All posts by Chris Harrison

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What’s going on in New Zealand?

backpackers, lodge, christchurch
backpackers lodge in Christchurch, NZ

 

MARKETING

A hugely popular Chinese reality show shot in New Zealand could be worth $80m of advertising, as 300 million Chinese watched the first series.  New Zealand has became the first international destination on the show with an episode following five celebrity fathers and their children on an adventure to mystery destinations. Filming has been carried out in the central North Island with Tourism New Zealand and Air New Zealand working together to create 200 minutes of the country’s landscapes, people and activities. The show would air in China later this month.
Source: radionz.co.nz

AIR

Jetstar has new international service between Wellington and Queenstown to the Gold Coast.  Tickets for the Wellington service will start at $179, and for Queenstown from $229. Grant Kerr of Jetstar New Zealand, said it was the first time in 10 years that a new airline had launched a year-round international service from Wellington and the first time in five years that an airline offered Wellington to Gold Coast flights.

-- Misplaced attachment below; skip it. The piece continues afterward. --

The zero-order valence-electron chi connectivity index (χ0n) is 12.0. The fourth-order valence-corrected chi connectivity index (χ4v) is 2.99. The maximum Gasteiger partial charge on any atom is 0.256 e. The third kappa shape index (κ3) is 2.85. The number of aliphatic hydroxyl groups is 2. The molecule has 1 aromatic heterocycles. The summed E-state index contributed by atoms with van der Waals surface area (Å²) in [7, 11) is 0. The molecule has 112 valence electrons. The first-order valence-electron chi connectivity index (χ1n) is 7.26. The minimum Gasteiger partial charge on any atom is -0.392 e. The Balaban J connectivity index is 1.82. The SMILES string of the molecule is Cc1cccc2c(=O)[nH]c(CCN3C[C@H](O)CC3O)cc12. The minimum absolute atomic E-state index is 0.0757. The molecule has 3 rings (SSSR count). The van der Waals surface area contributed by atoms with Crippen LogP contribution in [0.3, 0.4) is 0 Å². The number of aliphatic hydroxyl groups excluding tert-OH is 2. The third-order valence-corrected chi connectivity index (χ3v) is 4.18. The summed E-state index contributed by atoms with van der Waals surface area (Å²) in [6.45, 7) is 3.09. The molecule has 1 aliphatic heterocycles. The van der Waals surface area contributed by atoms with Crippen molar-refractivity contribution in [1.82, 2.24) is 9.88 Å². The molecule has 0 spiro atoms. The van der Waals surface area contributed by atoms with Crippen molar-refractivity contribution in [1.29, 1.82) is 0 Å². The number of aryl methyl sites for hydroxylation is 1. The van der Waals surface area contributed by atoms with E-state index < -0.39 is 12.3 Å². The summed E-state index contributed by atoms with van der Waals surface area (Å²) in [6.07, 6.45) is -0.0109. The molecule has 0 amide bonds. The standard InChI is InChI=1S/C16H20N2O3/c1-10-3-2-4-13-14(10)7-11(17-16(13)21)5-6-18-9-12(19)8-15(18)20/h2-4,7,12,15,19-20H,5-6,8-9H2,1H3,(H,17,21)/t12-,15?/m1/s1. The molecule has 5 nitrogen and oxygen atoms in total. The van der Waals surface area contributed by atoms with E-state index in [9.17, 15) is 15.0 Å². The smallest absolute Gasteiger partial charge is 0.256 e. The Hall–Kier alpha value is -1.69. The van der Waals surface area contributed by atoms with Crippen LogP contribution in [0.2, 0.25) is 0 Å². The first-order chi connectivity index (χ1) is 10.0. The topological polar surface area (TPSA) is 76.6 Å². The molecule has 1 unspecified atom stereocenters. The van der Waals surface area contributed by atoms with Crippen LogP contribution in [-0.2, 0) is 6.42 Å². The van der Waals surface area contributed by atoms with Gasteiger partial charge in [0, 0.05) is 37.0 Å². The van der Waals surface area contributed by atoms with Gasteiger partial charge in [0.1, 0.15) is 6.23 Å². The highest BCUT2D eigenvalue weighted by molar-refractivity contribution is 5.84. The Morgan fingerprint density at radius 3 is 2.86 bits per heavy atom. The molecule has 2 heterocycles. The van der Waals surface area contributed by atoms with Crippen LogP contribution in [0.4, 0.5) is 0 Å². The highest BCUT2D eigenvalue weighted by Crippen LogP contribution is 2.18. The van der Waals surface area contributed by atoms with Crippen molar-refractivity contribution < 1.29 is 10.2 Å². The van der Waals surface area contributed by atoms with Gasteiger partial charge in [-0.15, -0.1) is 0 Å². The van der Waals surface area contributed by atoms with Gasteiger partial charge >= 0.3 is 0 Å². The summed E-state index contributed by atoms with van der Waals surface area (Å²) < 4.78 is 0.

Source: TIA

ACCOMMODATION

A new multimillion-dollar 300-bed backpackers in Bealey Avenue will help replace accommodation lost in the Christchurch earthquakes announced hospitality operator Max Bremner. Mr Bremner estimated the cost of the project at $7 million to $8m. “I am spending a lot of money – it’s going to be quite sexy by the end of it.” The two-storey lodge will have a mix of rooms from en-suites to bunkrooms, with nightly rates ranging from about $30 to $120. Amenities will include kitchen and lounge facilities, car and bus parking, and a swimming pool.

Construction starts next month and should be finished by June. He hoped the complex would boost the central city by replacing lost budget beds. Christchurch and Canterbury Tourism research shows 30 per cent of international visitors to Christchurch want backpacker accommodation. The city has 460 backpacker rooms, 41 per cent fewer than pre-quake, in 27 properties.

Available hostels in central Christchurch include YMCA and YHA sites plus smaller lodges. New ones in the pipeline include the 96-bed lodge in the proposed Hotel on Hereford, while another 200-bed backpack lodge is planned for the airport campus.  Great news for New Zealand’s budget accomodation sector